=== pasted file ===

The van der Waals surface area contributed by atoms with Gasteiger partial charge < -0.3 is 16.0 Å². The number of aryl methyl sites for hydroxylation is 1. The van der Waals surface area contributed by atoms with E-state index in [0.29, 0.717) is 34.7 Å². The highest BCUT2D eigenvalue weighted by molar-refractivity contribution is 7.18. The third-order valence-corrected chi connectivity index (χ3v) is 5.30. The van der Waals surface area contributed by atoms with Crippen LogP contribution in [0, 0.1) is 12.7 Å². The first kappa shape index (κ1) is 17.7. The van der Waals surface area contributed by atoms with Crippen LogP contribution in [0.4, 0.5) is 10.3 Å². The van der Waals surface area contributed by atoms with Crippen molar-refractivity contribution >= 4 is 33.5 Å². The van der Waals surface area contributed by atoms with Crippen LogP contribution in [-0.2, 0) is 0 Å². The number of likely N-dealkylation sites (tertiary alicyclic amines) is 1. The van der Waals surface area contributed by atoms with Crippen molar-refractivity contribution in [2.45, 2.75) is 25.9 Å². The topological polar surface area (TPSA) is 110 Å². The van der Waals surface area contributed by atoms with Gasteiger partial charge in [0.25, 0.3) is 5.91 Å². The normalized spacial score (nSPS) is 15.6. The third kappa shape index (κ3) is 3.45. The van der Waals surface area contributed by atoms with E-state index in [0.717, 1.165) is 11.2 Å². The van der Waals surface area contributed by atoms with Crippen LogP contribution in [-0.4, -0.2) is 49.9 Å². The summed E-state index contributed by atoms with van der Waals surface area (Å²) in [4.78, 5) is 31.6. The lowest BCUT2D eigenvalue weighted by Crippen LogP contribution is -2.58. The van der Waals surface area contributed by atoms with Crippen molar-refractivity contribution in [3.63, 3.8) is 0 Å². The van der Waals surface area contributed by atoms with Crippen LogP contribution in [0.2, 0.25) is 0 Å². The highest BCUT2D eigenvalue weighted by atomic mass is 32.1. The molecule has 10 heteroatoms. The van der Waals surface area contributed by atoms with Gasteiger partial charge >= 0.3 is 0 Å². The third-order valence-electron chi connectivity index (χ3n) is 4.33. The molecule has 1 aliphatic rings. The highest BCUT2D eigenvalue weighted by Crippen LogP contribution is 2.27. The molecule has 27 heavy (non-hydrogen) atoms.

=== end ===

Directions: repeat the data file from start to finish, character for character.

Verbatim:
The van der Waals surface area contributed by atoms with Gasteiger partial charge < -0.3 is 16.0 Å². The number of aryl methyl sites for hydroxylation is 1. The van der Waals surface area contributed by atoms with E-state index in [0.29, 0.717) is 34.7 Å². The highest BCUT2D eigenvalue weighted by molar-refractivity contribution is 7.18. The third-order valence-corrected chi connectivity index (χ3v) is 5.30. The van der Waals surface area contributed by atoms with Crippen LogP contribution in [0, 0.1) is 12.7 Å². The first kappa shape index (κ1) is 17.7. The van der Waals surface area contributed by atoms with Crippen LogP contribution in [0.4, 0.5) is 10.3 Å². The van der Waals surface area contributed by atoms with Crippen molar-refractivity contribution >= 4 is 33.5 Å². The van der Waals surface area contributed by atoms with Crippen LogP contribution in [-0.2, 0) is 0 Å². The number of likely N-dealkylation sites (tertiary alicyclic amines) is 1. The van der Waals surface area contributed by atoms with Crippen molar-refractivity contribution in [2.45, 2.75) is 25.9 Å². The topological polar surface area (TPSA) is 110 Å². The van der Waals surface area contributed by atoms with Gasteiger partial charge in [0.25, 0.3) is 5.91 Å². The normalized spacial score (nSPS) is 15.6. The third kappa shape index (κ3) is 3.45. The van der Waals surface area contributed by atoms with E-state index in [0.717, 1.165) is 11.2 Å². The van der Waals surface area contributed by atoms with Crippen LogP contribution in [-0.4, -0.2) is 49.9 Å². The summed E-state index contributed by atoms with van der Waals surface area (Å²) in [4.78, 5) is 31.6. The lowest BCUT2D eigenvalue weighted by Crippen LogP contribution is -2.58. The van der Waals surface area contributed by atoms with Crippen molar-refractivity contribution in [3.63, 3.8) is 0 Å². The van der Waals surface area contributed by atoms with Crippen LogP contribution in [0.2, 0.25) is 0 Å². The highest BCUT2D eigenvalue weighted by atomic mass is 32.1. The molecule has 10 heteroatoms. The van der Waals surface area contributed by atoms with Gasteiger partial charge >= 0.3 is 0 Å². The third-order valence-electron chi connectivity index (χ3n) is 4.33. The molecule has 1 aliphatic rings. The highest BCUT2D eigenvalue weighted by Crippen LogP contribution is 2.27. The molecule has 27 heavy (non-hydrogen) atoms.